Proteomics is the study of proteins on a large scale, encompassing the many interests scientists and physicians have in their expression and physical properties. Proteomics continues to be a rapidly expanding field, with a wealth of reports regularly appearing on technology enhancements and scientific studies using these new tools. This review focuses primarily on the quantitative aspect of protein expression and the associated computational machinery for making large-scale identifications of proteins and their post-translational modifications. The primary emphasis is on the combination of liquid chromatography-mass spectrometry (LC-MS) methods and associated tandem mass spectrometry (LC-MS/MS). Tandem mass spectrometry, or MS/MS, involves a second analysis within the instrument after a molecular dissociative event in order to obtain structural information including but not limited to sequence information. This review further focuses primarily on the study of in vitro digested proteins known as bottom-up or shotgun proteomics. A brief discussion of recent instrumental improvements precedes a discussion on affinity enrichment and depletion of proteins, followed by a review of the major approaches (label-free and isotope-labeling) to making protein expression measurements quantitative, especially in the context of profiling large numbers of proteins. Then a discussion follows on the various computational techniques used to identify peptides and proteins from LC-MS/MS data. This review article then includes a short discussion of LC-MS approaches to three-dimensional structure determination and concludes with a section on statistics and data mining for proteomics, including comments on properly powering clinical studies and avoiding over-fitting with large data sets. © 2010 Elsevier B.V.
Borowsky B.,CHDI Management |
Warner J.,CHDI Management |
Leavitt B.R.,University of British Columbia |
Tabrizi S.J.,University College London |
And 7 more authors.
Neurology | Year: 2013
Objective: To evaluate plasma 8-hydroxy-deoxy-guanosine (8OHdG) levels as a potential biomarker of premanifest and early Huntington disease (HD). Methods: Personnel from 2 independent laboratories quantified 8OHdG in blinded longitudinal plasma samples taken 24 months apart from 160 TRACK-HD participants, as well as samples containing control plasma with added ("spiked") 8OHdG. One laboratory used a liquid chromatography- electrochemical array (LCECA) assay, and the other used liquid chromatography-mass spectrometry (LCMS). Results: The LCMS assay was more accurate than the LCECA assay for measurements of "spiked" 8OHdG levels in plasma. Neither assay demonstrated cross-sectional differences in plasma 8OHdG among controls, premanifest HD, and early symptomatic HD. Similarly, neither assay showed longitudinal changes in any disease group over 24 months. Conclusions: Plasma concentration of 8OHdG is not a biomarker of disease state or progression in HD. We recommend that future putative biomarker studies use blinded sample analysis, standard curves, independent analytical methods, and strict quality control of sample collection and storage. © 2013 American Academy of Neurology.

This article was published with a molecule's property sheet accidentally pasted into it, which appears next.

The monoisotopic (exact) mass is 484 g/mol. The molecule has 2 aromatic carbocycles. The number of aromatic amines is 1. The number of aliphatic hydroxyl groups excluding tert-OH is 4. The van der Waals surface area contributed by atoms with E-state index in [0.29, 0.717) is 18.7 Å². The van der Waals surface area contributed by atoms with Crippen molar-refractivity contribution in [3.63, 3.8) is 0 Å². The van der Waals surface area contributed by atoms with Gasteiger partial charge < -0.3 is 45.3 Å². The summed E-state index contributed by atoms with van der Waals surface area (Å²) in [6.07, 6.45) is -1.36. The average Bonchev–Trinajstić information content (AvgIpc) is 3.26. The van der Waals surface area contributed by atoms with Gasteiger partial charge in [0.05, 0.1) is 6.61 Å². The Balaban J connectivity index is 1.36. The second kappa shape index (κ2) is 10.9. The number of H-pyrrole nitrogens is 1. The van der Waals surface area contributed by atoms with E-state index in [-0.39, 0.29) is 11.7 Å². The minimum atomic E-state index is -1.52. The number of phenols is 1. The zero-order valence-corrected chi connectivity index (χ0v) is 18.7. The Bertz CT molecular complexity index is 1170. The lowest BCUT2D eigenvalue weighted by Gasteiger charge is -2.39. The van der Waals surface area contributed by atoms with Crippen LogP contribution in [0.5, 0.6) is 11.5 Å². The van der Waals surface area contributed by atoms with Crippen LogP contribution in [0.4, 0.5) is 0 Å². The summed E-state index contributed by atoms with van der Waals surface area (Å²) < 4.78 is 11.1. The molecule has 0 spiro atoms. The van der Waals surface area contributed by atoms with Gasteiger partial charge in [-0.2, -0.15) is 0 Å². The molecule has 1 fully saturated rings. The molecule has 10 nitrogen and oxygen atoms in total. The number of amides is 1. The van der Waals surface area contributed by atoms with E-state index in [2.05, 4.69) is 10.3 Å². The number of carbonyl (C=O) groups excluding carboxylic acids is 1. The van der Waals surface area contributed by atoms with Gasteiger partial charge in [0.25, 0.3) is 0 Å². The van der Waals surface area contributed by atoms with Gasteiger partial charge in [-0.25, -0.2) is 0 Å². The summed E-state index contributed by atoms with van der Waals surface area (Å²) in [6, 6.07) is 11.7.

Dhaunchak A.S.,Montreal Neurological Institute |
Dhaunchak A.S.,McGill University |
Becker C.,Caprion Proteomics Inc. |
Schulman H.,Caprion Proteomics Inc. |
And 7 more authors.
Annals of Neurology | Year: 2012
Cerebrospinal fluid samples collected from children during initial presentation of central nervous system inflammation, who may or may not subsequently be diagnosed as having multiple sclerosis (MS), were subjected to large-scale proteomics screening. Unexpectedly, major compact myelin membrane proteins typically implicated in MS were not detected. However, multiple molecules that localize to the node of Ranvier and the surrounding axoglial apparatus membrane were implicated, indicating perturbed axon-glial interactions in those children destined for diagnosis of MS. Copyright © 2012 American Neurological Association.